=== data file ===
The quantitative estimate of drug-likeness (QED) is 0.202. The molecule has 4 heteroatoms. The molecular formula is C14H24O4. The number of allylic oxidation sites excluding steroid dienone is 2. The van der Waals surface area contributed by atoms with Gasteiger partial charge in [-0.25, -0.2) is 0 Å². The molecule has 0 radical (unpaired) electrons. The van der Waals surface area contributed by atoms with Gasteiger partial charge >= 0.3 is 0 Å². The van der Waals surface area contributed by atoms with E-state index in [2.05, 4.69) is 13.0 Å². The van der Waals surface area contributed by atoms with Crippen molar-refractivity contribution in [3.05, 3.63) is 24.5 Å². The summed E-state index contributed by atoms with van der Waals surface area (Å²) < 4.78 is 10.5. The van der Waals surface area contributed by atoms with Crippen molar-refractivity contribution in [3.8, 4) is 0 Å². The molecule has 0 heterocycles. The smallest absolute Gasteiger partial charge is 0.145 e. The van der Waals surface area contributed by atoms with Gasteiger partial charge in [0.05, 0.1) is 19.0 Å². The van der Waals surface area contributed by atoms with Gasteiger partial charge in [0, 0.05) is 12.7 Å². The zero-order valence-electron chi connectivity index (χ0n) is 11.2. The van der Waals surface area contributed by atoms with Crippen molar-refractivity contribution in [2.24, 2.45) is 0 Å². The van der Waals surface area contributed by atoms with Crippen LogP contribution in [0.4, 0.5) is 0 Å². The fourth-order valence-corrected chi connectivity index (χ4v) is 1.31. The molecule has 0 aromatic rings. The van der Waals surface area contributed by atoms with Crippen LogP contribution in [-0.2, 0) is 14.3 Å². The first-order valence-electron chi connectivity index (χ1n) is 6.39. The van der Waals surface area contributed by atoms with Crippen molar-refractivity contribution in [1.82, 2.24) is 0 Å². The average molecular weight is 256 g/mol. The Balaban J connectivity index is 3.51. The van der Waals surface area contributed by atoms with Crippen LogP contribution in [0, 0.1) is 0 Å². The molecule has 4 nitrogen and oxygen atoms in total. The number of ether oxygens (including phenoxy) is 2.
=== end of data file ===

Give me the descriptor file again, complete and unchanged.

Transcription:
The quantitative estimate of drug-likeness (QED) is 0.202. The molecule has 4 heteroatoms. The molecular formula is C14H24O4. The number of allylic oxidation sites excluding steroid dienone is 2. The van der Waals surface area contributed by atoms with Gasteiger partial charge in [-0.25, -0.2) is 0 Å². The molecule has 0 radical (unpaired) electrons. The van der Waals surface area contributed by atoms with Gasteiger partial charge >= 0.3 is 0 Å². The van der Waals surface area contributed by atoms with E-state index in [2.05, 4.69) is 13.0 Å². The van der Waals surface area contributed by atoms with Crippen molar-refractivity contribution in [3.05, 3.63) is 24.5 Å². The summed E-state index contributed by atoms with van der Waals surface area (Å²) < 4.78 is 10.5. The van der Waals surface area contributed by atoms with Crippen molar-refractivity contribution in [3.8, 4) is 0 Å². The molecule has 0 heterocycles. The smallest absolute Gasteiger partial charge is 0.145 e. The van der Waals surface area contributed by atoms with Gasteiger partial charge in [0.05, 0.1) is 19.0 Å². The van der Waals surface area contributed by atoms with Gasteiger partial charge in [0, 0.05) is 12.7 Å². The zero-order valence-electron chi connectivity index (χ0n) is 11.2. The van der Waals surface area contributed by atoms with Crippen molar-refractivity contribution in [2.24, 2.45) is 0 Å². The van der Waals surface area contributed by atoms with Crippen LogP contribution in [0.4, 0.5) is 0 Å². The fourth-order valence-corrected chi connectivity index (χ4v) is 1.31. The molecule has 0 aromatic rings. The van der Waals surface area contributed by atoms with Crippen LogP contribution in [-0.2, 0) is 14.3 Å². The first-order valence-electron chi connectivity index (χ1n) is 6.39. The van der Waals surface area contributed by atoms with Crippen molar-refractivity contribution in [1.82, 2.24) is 0 Å². The average molecular weight is 256 g/mol. The Balaban J connectivity index is 3.51. The van der Waals surface area contributed by atoms with Crippen LogP contribution in [0, 0.1) is 0 Å². The molecule has 4 nitrogen and oxygen atoms in total. The number of ether oxygens (including phenoxy) is 2.